- The doctrine of technological neutrality means that physical barriers can serve as TPMs. The Federal Court agreed that the TPM provisions were to be given a technologically neutral interpretation, saying:
having regard to Parliament’s express intent to give copyright owners the power to control access to works, the principle of technological neutrality, the scheme of the Act, and the plain meaning of the definitions for TPM and “circumvent”, it is clear that access control TPMs do not need to employ any barrier to copying in order to be “effective”.
In its written representations, Go Cyber relied on obiter dicta in a UK decision in which the High Court expressed doubts that a physical configuration could serve as an “effective” TPM. The court, applying the broader language of the Act, ruled that the words “any effective technology, device or component” could enable the configuration of a device to be a TPM. The Federal Court also rejected the argument that an “access control” TPM, to be legally protected, had to be designed to prevent copying of the work it protected. This followed from, among other things, that the Act protects both access control and control TPMs.
- The term “circumvent” must be read to accomplish the goals of the Act. Go Cyber argued that the specific words “avoid, bypass, remove, deactivate or impair” used in s. 41.1(1)(c) of the Act, should be read narrowly, and that the devices it sold did not therefore “circumvent” the Nintendo TPMs. This argument too was rejected. The Federal Court agreed with Nintendo that this list of activities is exemplary but not comprehensive, meaning that other forms of circumvention may also give rise to rights under s. 41.1(1)(c) of the Act.
- “Access” must be viewed holistically. Go Cyber contended that, at worst, the scrambling and encryption devices merely provided access to the Nintendo operating system and did not therefore circumvent the TPMs implemented on specific games created by Nintendo. This suggestion was rejected. The functionality of the devices was to permit users to play infringing copies of video games that would otherwise be unplayable without these devices. While they did provide access to the operating system, they also provided access to the games. That is all that is required to make out the cause of action.
- The “Interoperability” defence and “Homebrew” defences are not credible in context. Go Cyber suggested that it could avail itself of the defence provided under s. 41.12 of the Act, which allow circumvention for the purpose of making computer programs interoperable. It suggested that the devices could allow for “homebrew” programs to be played on Nintendo consoles, those being non-Nintendo-created or licensed games designed for the Nintendo consoles. Noting that Go Cyber had the burden of proof in respect of this defence, the Federal Court agreed with Nintendo’s argument that:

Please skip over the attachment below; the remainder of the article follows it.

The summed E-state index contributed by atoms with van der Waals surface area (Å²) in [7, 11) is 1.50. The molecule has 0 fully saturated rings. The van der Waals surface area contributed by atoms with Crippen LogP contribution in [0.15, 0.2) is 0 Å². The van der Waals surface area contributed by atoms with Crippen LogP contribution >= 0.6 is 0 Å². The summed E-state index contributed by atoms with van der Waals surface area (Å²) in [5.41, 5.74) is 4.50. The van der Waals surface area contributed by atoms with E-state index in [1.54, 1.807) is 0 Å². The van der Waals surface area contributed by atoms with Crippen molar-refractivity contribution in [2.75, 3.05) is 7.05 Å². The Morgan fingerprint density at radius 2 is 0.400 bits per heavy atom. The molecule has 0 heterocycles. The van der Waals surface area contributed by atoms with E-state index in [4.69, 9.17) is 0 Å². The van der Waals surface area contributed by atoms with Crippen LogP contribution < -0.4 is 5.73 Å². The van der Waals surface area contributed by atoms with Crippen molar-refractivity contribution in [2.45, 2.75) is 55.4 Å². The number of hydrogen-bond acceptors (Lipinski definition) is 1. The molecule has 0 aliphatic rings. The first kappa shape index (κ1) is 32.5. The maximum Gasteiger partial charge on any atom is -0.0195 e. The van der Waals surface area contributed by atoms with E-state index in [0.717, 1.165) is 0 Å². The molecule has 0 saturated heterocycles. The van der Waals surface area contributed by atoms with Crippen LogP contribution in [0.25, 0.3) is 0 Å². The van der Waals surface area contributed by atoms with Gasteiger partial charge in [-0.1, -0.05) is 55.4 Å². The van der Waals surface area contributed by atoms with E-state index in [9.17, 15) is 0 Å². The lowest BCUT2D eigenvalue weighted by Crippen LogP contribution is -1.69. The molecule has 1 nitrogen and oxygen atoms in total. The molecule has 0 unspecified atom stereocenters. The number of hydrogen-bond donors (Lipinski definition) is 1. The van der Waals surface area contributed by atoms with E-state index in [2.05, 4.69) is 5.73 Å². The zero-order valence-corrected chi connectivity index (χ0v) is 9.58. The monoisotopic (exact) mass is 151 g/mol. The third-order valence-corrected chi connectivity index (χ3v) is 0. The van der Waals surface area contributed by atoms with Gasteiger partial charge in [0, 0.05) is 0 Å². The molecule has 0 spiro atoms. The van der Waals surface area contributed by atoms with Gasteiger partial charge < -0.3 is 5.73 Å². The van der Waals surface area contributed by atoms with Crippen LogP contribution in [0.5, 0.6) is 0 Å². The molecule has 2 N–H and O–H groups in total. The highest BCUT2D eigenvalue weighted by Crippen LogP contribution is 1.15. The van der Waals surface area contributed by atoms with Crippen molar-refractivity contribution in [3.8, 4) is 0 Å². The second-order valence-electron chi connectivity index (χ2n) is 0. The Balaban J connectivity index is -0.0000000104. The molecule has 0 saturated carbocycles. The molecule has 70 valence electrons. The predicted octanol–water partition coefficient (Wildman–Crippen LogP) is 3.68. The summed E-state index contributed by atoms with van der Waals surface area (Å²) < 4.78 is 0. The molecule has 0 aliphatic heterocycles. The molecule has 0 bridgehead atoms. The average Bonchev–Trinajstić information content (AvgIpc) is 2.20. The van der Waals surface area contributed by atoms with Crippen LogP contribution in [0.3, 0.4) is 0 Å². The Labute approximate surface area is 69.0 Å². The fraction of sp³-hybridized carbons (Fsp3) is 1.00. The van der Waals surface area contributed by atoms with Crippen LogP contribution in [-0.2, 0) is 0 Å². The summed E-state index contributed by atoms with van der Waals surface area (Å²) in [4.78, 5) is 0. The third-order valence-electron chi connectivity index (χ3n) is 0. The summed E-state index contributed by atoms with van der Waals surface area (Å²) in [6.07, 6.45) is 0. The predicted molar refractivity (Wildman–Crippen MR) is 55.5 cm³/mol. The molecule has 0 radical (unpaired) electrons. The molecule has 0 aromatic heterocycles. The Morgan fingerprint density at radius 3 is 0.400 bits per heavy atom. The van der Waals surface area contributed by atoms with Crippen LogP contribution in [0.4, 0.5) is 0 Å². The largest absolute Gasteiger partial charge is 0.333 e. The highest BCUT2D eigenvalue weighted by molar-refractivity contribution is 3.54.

“although homebrew software may be available on the internet and users of the Respondent’s devices could theoretically be using them for homebrew, the scale of such activities is dwarfed by the market for illicit and infringing activities… Indeed, most of the websites purporting to make homebrew software available also offer (in far greater quantities) unauthorized copies of the Applicant’s copyrighted games… [Indeed], the Respondent’s own website belies its submission. The only mention of ‘homebrew’ on the Respondent’s website states ‘no homebrew at the moment’. Having effectively advised its customers that homebrew is unavailable, the Respondent is in no position to show that its products and services were for this purpose.”
- Statutory damages are not based on the number of TPMs circumvented. Go Cyber attempted to limit its damages by contending that the up-to-$20,000 statutory damages award available under the Act should be computed by assessing the number of TPMs circumvented, rather than the number of works to which access was provided. The Federal Court rejected this argument based on the specific language of s. 41.1(4), which allows damages not only where a TPM has been circumvented, but where it “could be circumvented” as a result of the defendant’s acts.
- Heightened statutory damages and punitive damages were warranted given Go Cyber’s knowledge and “industrial scale operation”. As part of its affidavit evidence, Nintendo was able to convince the Federal Court of Go Cyber’s clear awareness of the illegality of its activities and its systematic “industrial scale” subversion of the market for authorized copies of video games. In this context, Go Cyber’s late attempt to “admit its wrongdoing” did not spare it from the brunt of a massive damages award. The Federal Court also drew on the stated objectives of Parliament to “protect investments made by the creative industry, including specifically the video game industry”.
The gist of the Federal Court’s message is clear. The TPM provisions in the Act were intended to provide legal protection for businesses that invest in 21st-century businesses models. Business built on undermining these models by trafficking in circumventing technologies or services will not be able to operate with impunity in Canada.